Now that you’ve turned 40, it’s time to get proactive about your health. Things that you used to shrug off can no longer be ignored. You’ve now entered the high-risk age bracket for a wide range of health problems, colon cancer chief among them. With this in mind, it’s imperative that you acquaint yourself with a skilled gastroenterologist. In many instances, knowing when to see this specialized type of physician can mean the difference between life and death. So if you encounter any of the following warning signs, don’t hesitate to make an appointment with your gastroenterologist.
Abnormal Defecation Schedule
If you’ve been defecating far more often or much less often than usual, schedule a consultation with your gastroenterologist. In many cases, a change in your restroom schedule isn’t indicative of anything serious. Sometimes, the problem will even go away on its own. Additionally, excessive defecation is often a telltale sign of a cumbersome but manageable condition like irritable bowel syndrome (IBS), Crohn’s disease or ulcerative colitis. While inconvenient, these conditions can often be controlled through a combination of medication and stress reduction.
However, dramatically increased or decreased stool production can also be a sign of colorectal cancer – commonly known as “colon cancer”. Since this is the second most fatal cancer worldwide, it’s important to catch it in its early stages. The earlier your gastroenterologist performs a colonoscopy and detects cancer, the better your chances are of having the cancer successfully treated. So the next time you notice a change in the frequency of your defecation, place a call to your gastroenterologist posthaste.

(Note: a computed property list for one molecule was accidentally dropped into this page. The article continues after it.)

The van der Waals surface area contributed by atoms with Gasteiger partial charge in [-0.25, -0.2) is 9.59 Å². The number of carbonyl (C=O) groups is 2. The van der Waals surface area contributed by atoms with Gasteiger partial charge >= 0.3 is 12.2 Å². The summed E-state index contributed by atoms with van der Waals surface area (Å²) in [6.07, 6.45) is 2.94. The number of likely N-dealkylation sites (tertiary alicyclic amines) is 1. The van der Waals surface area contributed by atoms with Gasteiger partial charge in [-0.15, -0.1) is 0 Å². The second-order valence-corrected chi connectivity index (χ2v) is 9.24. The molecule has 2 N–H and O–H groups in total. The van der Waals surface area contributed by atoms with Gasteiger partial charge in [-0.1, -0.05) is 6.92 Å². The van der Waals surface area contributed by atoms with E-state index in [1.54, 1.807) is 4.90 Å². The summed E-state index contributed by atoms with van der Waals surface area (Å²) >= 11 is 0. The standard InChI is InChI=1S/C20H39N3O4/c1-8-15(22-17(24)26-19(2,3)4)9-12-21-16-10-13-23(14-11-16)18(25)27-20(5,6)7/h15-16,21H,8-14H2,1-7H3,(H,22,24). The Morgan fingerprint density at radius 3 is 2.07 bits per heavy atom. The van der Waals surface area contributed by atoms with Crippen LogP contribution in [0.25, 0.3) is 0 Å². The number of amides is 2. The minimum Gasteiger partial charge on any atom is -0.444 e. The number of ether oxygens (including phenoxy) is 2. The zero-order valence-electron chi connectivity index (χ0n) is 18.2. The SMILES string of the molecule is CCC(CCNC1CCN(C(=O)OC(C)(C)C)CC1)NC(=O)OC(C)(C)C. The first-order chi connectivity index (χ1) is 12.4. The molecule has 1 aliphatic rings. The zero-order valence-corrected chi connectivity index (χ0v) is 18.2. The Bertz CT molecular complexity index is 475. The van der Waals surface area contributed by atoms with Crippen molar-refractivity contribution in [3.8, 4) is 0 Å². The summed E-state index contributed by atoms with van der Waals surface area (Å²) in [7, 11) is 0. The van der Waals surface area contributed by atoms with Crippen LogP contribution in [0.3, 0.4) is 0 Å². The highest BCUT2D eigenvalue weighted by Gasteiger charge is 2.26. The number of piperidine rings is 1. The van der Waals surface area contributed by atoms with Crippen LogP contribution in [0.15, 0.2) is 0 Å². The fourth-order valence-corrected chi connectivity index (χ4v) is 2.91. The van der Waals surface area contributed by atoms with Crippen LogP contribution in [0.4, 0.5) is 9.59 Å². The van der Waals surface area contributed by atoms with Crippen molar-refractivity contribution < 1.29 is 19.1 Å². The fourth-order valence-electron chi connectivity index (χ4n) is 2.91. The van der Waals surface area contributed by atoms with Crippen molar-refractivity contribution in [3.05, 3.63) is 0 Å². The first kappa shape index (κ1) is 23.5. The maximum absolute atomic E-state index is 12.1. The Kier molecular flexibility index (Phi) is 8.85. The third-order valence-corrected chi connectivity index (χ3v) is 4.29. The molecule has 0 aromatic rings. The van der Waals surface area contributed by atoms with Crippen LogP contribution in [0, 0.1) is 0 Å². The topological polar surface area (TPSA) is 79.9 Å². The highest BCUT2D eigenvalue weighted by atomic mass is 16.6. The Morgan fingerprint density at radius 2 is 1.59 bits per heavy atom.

Blood in Stool
Discovering blood in your stool is immediate cause to schedule an appointment with your gastroenterologist. Like changes in your defecation cycle, blood in your stool doesn’t always indicate a life-threatening affliction. While there’s a possibility that the presence of blood indicates the onset of colon cancer, there are numerous other causes for it. Internal hemorrhoids, strained bowels, IBS, Crohn’s disease and forceful wiping are all common causes of bloody stool and blood-streaked toilet paper. In addition, red foods like tomatoes, bell peppers and ketchup can sometimes create red streaks in stool, giving off the appearance of blood. In order to rule out anything serious, make sure to consult a gastroenterologist as soon as possible after discovering blood in your excrement.
Oddly Colored Stool
If your stool takes on a color other than light or dark brown, it’s time to see your gastroenterologist. White stool, for example, often indicates an obstruction to your bile duct. There are many reasons such an obstruction can occur, the most severe of which are tumors and hepatitis. Black stool can serve as an indication of bowel obstructions, rectal tearing or, in extreme cases, colon cancer. By extension, stool laced with mucus may indicate Crohn’s disease or ulcerative colitis.
As you get older, being proactive about your health becomes increasingly important. Failing to properly address early signs of serious diseases can have disastrous – and oftentimes fatal – consequences. In the quest to stay on top of prospective health problems, a skilled gastroenterologist can be one of your greatest allies.
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